A report published by the Public Interest Research Group in Michigan analyzing the potential effects of building a railway in Michigan and throughout the Midwest has put real numbers on the benefits a high-speed railway system could provide for the region.
The report, called “Connecting the Midwest,” was presented last week at the Dearborn Amtrak Station in front of local business leaders, government officials and rail advocates.
According to the report, the high-speed rail project would create about 58,000 permanent jobs and support nearly 15,200 jobs in the Midwest during the ten years it would take to construct the rail and renovate existing train stations.
The project would directly affect Michigan by providing “faster connection for economically battered cities like Detroit and Flint to Chicago, creating new possibilities for economic development and recovery,” the report stated. It would also help revitalize Michigan’s manufacturing industry, which would supply much of the equipment and resources used during the construction phase of the project.
The federal government has issued more than $2.7 billion in funds from the American Reinvestment and Recovery Act for railway projects throughout the Midwest. Of the $2.7 billion grant, $244 million will go toward building new rail stations in Dearborn, Troy and Battle Creek, as well as track improvements to lines in Ann Arbor, Detroit and Howell.
The Ann Arbor Amtrak Station, a key stop on the Wolverine Line which runs from Detroit to Chicago, would receive funding to renovate its existing railway system and assist Ann Arbor residents with their commute.
Megan Hess, program associate for Public Interest Research Group, said the railway “provides a realistic opportunity to have a positive impact on the state of Michigan.”
Though Hess said the stimulus money garnered interest for the rail among local community leaders, it was not “the impetus” for the report.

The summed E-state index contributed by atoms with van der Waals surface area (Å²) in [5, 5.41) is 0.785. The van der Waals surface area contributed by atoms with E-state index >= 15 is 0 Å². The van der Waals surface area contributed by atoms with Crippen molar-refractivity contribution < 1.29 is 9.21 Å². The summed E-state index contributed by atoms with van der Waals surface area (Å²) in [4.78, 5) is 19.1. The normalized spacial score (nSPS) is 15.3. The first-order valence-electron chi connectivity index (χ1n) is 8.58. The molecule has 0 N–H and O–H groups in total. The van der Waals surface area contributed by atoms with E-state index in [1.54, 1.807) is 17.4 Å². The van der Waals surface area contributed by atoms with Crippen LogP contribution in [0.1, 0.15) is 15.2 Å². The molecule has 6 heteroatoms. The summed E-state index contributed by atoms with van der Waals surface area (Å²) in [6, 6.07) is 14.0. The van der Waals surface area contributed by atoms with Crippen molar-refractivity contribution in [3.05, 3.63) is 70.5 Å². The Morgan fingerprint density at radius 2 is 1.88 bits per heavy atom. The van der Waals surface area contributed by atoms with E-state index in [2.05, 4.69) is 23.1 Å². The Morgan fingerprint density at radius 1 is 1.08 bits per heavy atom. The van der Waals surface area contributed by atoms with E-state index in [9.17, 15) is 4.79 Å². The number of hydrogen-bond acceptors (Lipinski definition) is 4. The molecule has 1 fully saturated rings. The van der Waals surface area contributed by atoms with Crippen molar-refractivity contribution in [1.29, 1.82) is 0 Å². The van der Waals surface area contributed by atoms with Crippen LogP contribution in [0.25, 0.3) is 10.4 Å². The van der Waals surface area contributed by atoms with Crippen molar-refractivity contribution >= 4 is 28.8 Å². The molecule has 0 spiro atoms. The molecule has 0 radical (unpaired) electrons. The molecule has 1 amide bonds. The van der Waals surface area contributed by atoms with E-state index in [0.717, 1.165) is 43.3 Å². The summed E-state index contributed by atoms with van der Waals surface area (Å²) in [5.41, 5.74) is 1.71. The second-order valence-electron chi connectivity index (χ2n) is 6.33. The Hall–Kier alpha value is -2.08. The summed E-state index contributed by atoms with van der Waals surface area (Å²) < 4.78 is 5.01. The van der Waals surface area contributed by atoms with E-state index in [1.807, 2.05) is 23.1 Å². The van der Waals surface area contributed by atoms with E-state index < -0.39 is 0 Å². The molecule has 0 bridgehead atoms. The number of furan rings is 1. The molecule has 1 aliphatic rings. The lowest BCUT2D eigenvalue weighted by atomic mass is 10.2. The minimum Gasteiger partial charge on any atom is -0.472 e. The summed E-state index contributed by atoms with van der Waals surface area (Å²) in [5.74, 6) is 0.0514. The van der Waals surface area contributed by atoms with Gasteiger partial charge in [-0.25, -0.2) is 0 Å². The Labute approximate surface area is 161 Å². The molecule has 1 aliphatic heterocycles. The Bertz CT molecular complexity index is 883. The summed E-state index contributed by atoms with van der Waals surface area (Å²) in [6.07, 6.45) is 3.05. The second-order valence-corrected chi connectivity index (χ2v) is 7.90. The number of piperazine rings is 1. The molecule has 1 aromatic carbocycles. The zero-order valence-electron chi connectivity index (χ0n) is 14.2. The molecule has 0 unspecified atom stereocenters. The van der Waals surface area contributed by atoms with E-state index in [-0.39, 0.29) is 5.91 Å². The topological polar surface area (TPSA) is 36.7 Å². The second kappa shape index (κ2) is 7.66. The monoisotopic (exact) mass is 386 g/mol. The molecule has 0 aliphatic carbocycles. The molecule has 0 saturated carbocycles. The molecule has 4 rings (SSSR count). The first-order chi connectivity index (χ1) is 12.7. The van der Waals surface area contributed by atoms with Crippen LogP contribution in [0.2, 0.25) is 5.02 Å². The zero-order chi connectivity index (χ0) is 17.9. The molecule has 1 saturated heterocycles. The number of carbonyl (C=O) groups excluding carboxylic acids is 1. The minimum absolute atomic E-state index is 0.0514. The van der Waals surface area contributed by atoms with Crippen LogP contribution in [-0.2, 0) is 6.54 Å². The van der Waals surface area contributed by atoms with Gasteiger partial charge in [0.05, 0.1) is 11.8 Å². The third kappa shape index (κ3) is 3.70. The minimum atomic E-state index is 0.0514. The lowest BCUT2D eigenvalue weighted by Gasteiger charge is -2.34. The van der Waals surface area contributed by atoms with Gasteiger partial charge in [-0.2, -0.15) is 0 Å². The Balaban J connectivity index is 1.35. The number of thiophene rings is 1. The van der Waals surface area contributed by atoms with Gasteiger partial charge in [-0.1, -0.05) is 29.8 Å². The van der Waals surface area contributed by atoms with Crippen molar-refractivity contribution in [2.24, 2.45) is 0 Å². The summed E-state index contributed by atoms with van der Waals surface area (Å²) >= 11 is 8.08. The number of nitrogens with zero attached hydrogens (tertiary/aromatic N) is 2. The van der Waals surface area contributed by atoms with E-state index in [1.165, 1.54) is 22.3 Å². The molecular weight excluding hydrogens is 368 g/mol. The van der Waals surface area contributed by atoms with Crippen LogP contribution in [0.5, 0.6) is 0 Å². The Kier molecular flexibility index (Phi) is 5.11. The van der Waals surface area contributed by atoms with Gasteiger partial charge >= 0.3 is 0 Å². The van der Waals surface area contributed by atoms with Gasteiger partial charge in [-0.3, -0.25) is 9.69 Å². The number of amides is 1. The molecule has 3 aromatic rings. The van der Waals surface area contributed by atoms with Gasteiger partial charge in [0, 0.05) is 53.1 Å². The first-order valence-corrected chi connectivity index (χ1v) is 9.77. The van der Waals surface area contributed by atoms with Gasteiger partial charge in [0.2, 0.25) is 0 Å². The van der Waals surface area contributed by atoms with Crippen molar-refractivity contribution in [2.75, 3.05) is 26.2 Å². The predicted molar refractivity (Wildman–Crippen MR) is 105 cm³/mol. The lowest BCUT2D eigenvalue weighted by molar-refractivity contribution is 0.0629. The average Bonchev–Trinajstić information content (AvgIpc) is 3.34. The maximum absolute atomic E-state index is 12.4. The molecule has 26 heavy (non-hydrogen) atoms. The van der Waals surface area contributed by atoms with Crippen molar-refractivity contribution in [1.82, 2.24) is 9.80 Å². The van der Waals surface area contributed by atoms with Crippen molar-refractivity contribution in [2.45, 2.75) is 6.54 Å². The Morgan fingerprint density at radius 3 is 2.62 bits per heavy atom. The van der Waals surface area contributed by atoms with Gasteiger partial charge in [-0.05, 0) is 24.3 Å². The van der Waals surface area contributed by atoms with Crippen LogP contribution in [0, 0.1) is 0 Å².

“The report is trying to get the conversation going,” she said.
Daryl Jamieson, president of the Dearborn Heights Chamber of Commerce, said the agreed that building the railway would benefit the state.
“We need to take advantage of everything we can get,” he said, citing the need to apply for more stimulus funding which would help alleviate costs for building the rail.
Jamieson said Michigan’s current railway system is set up for freight trains, but needs to be “set up for people.” He added that the railway would improve transportation for commuters by making travel faster and more efficient.
Report findings state that a high-speed rail connection between downtown Detroit and Chicago would reduce travel times between the cities to a little under four hours, which according to the report is “faster than driving.”
John DeLora, executive committee chair of the Michigan Association of Railroad Passengers, said lower travel times not only benefit the environment by reducing air travel, but also have the potential to reinvigorate Detroit by bringing new businesses to the city.
“The rail would provide much-needed urban development,” he said.
He said if more people utilize the railway system, businesses would receive greater traffic.
“The railway stops would make the area more attractive to investors and would increase property values within the area,” he said.
The last improvements to the railway system occurred in 2002 and 2005. Between 2004 and 2009, the number of passengers on Michigan lines increased 24 percent, according to the report.
Allocating money for railway improvements has been a hot topic in Michigan since 2009, when Democratic Gov. Jennifer Granholm applied for $800 million in funding from the Recovery Act. Midwest governors also met in Chicago on July 27, 2009 to develop a plan for building an eight-state high-speed rail system using stimulus funding.